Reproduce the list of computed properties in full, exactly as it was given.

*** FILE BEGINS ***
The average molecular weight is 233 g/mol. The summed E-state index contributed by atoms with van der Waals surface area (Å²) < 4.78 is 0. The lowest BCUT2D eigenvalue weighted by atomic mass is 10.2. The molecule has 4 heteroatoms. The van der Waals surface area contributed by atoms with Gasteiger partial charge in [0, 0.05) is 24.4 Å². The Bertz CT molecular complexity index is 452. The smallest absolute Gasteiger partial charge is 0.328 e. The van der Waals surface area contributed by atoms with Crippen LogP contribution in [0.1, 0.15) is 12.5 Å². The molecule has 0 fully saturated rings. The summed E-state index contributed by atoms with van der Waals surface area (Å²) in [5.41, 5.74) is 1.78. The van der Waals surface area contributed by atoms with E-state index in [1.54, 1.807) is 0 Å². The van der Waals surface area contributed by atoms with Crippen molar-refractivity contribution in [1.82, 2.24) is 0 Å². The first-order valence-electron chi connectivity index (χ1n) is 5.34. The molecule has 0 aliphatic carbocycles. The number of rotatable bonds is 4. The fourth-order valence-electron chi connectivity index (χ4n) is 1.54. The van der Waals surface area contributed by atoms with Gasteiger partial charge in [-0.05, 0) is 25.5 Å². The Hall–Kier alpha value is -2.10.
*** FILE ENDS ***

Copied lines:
The average molecular weight is 233 g/mol. The summed E-state index contributed by atoms with van der Waals surface area (Å²) < 4.78 is 0. The lowest BCUT2D eigenvalue weighted by atomic mass is 10.2. The molecule has 4 heteroatoms. The van der Waals surface area contributed by atoms with Gasteiger partial charge in [0, 0.05) is 24.4 Å². The Bertz CT molecular complexity index is 452. The smallest absolute Gasteiger partial charge is 0.328 e. The van der Waals surface area contributed by atoms with Crippen LogP contribution in [0.1, 0.15) is 12.5 Å². The molecule has 0 fully saturated rings. The summed E-state index contributed by atoms with van der Waals surface area (Å²) in [5.41, 5.74) is 1.78. The van der Waals surface area contributed by atoms with E-state index in [1.54, 1.807) is 0 Å². The van der Waals surface area contributed by atoms with Crippen molar-refractivity contribution in [1.82, 2.24) is 0 Å². The first-order valence-electron chi connectivity index (χ1n) is 5.34. The molecule has 0 aliphatic carbocycles. The number of rotatable bonds is 4. The fourth-order valence-electron chi connectivity index (χ4n) is 1.54. The van der Waals surface area contributed by atoms with Gasteiger partial charge in [-0.05, 0) is 25.5 Å². The Hall–Kier alpha value is -2.10.